The following is an opinion-editorial from Kim Thomas, Commissioner of the State of Alabama Department of Corrections:
January 23, 2014
Tutwiler Prison for Women: What you haven't heard...
The taxpayers of Alabama and, perhaps more importantly, the family members of the women incarcerated at Tutwiler Prison, deserve the facts about Tutwiler: The January 17, 2014, report from the Department of Justice does not accurately describe Tutwiler prison as it is today.
The Department of Justice is absolutely right that Tutwiler has had serious issues that need to be addressed. That is exactly why Tutwiler's new warden, Bobby Barrett, and the entire staff have implemented significant structural reforms over the past year. In fact, if DOJ had taken the time to learn about the comprehensive reforms underway at Tutwiler, it would not have been able to conclude that the prison is being operated in a deliberately indifferent or unconstitutional manner.
I studied corrections in college, and I have spent more than 30 years as a corrections officer, correctional sergeant, classification officer and department lawyer and now commissioner with this department. I consider custodial sexual misconduct to be the single most egregious abuse of the authority entrusted to us as a public servant, and I will not stand for it on my watch.
In May 2012, my office was made aware of a complaint by the Equal Justice Initiative outlining concerns about inappropriate staff-inmate relations at Tutwiler. The issues raised by EJI are not unique to prisons in Alabama, but we will not tolerate such behavior here. In June 2012, I requested that the National Institute of Corrections, an agency within the Department of Justice, send a team of experts to Tutwiler and make recommendations to me on steps that could be taken to prevent staff misconduct with female offenders and create a safer, healthier environment for inmates and staff. We began immediately and universally to implement the changes recommended by the institute and developed an action plan to address the challenges and opportunities identified.
In January 2013, before the DOJ ever expressed an interest in investigating Tutwiler, I directed that an action plan be created detailing what we would do to change Tutwiler and make it safe for the women residing there. The full action plan may be viewed here: www.doc.alabama.gov. The plan contained 58 specific directives. To date, 57 of those directives have been completed.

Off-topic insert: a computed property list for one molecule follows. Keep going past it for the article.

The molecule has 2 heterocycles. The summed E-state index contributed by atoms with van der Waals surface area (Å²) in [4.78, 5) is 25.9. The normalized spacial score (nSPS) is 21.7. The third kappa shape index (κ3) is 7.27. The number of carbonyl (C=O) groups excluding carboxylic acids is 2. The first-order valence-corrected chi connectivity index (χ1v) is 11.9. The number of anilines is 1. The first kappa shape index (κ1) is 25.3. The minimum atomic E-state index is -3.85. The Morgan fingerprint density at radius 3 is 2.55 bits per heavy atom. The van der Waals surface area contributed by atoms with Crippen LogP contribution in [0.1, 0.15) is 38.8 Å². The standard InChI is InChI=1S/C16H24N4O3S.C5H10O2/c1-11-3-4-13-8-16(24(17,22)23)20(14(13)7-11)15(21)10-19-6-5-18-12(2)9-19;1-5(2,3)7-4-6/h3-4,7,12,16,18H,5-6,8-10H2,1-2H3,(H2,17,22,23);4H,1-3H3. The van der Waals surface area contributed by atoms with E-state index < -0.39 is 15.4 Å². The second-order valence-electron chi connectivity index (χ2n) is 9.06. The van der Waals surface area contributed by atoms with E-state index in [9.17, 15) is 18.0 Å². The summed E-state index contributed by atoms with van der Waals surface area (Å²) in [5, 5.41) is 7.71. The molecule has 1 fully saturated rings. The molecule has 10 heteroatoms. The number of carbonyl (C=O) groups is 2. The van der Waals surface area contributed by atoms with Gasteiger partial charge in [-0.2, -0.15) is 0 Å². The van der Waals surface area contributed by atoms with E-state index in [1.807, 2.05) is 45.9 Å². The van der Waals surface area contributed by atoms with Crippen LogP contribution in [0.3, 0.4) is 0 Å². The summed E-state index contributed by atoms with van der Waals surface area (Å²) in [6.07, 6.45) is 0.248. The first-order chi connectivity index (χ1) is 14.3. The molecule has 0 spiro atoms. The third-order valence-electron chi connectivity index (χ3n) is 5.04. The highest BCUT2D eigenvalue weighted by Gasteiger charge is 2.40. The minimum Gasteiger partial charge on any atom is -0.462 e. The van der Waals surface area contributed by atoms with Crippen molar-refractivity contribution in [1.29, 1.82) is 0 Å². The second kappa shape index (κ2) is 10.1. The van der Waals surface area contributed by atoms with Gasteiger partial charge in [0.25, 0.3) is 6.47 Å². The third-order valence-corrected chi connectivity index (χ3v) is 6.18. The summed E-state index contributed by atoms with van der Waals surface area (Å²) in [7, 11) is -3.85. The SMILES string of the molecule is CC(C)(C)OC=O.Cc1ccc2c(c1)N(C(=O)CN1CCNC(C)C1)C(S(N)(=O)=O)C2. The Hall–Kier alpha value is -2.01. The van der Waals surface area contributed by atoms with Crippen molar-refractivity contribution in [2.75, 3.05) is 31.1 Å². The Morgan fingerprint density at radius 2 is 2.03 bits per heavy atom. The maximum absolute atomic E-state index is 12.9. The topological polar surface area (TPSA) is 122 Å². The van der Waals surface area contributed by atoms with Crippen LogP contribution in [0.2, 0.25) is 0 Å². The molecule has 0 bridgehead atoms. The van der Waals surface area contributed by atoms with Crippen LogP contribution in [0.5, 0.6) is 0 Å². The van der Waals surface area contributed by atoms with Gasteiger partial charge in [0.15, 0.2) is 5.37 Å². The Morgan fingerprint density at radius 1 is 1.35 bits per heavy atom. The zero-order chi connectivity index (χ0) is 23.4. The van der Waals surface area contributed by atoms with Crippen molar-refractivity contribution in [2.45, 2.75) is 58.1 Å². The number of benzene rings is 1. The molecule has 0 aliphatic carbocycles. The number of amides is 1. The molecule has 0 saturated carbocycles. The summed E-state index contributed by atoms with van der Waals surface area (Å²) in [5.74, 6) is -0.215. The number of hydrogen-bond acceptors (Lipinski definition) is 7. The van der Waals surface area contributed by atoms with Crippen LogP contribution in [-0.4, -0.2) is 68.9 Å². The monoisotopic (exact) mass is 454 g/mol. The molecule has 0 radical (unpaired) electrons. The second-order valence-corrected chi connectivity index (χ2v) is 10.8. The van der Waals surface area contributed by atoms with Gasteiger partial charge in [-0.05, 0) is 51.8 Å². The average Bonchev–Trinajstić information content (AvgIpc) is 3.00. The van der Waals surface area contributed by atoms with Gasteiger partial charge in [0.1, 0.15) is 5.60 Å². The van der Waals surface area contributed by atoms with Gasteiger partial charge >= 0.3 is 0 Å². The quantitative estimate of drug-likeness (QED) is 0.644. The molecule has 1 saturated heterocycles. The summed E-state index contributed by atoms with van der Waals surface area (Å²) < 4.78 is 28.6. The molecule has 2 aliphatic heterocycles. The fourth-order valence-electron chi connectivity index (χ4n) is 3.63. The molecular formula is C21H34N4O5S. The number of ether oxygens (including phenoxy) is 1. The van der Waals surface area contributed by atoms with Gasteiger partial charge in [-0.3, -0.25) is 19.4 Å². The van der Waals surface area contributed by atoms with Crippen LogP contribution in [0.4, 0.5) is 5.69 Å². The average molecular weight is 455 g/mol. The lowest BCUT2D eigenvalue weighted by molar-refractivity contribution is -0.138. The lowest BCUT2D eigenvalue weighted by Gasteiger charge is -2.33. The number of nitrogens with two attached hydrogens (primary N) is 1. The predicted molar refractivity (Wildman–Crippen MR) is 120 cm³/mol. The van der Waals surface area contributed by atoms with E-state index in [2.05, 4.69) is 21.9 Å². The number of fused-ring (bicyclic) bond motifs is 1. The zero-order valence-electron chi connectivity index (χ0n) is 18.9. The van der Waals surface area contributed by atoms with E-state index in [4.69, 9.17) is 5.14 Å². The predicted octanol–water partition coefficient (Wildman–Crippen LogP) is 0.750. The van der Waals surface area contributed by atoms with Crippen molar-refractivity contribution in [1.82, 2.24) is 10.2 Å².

Areas addressed covered a wide range of topics: leadership and philosophy, facility changes, management and operations, staffing and training, culture, offender management, and classification. The three most important action items involved extensive staff training related to the Prison Rape Elimination Act and gender responsiveness, a plan to equip Tutwiler with more than 300 security and monitoring cameras, and training for investigators in an effort to enhance the prosecution of wrongdoers. District attorneys near prisons throughout the state were invited to participate in this training.
This action plan and other progressive initiatives will serve as the cornerstone of gender-responsive strategies at Tutwiler for years to come. We are working tirelessly to make these changes second nature and part of the fabric of day-to-day operations at Tutwiler. I am confident that we have assembled the right team to accomplish this mission.
Bottom line, the department had been working to change Tutwiler before the DOJ first expressed an interest last February, before they made their on-site inspection last April, and long before the agency issued its report last week. We have been proactive from the beginning and have never downplayed the serious nature of these allegations.
Interestingly, when DOJ officials visited Tutwiler last April, they were allowed three days of confidential inmate interviews. We asked to be notified of any current inappropriate staff-inmate relationships discovered. We were informed of none.
We have taken significant steps in the last year to improve the safety and living conditions of the women housed at Tutwiler. Those changes were not reflected in the DOJ report issued last week.
I pledge to you that the Alabama Department of Corrections will continue to transform Tutwiler, making it a safe place to live for Alabama's incarcerated daughters, sisters, mothers and wives.
Kim T. Thomas
State of Alabama Department of Corrections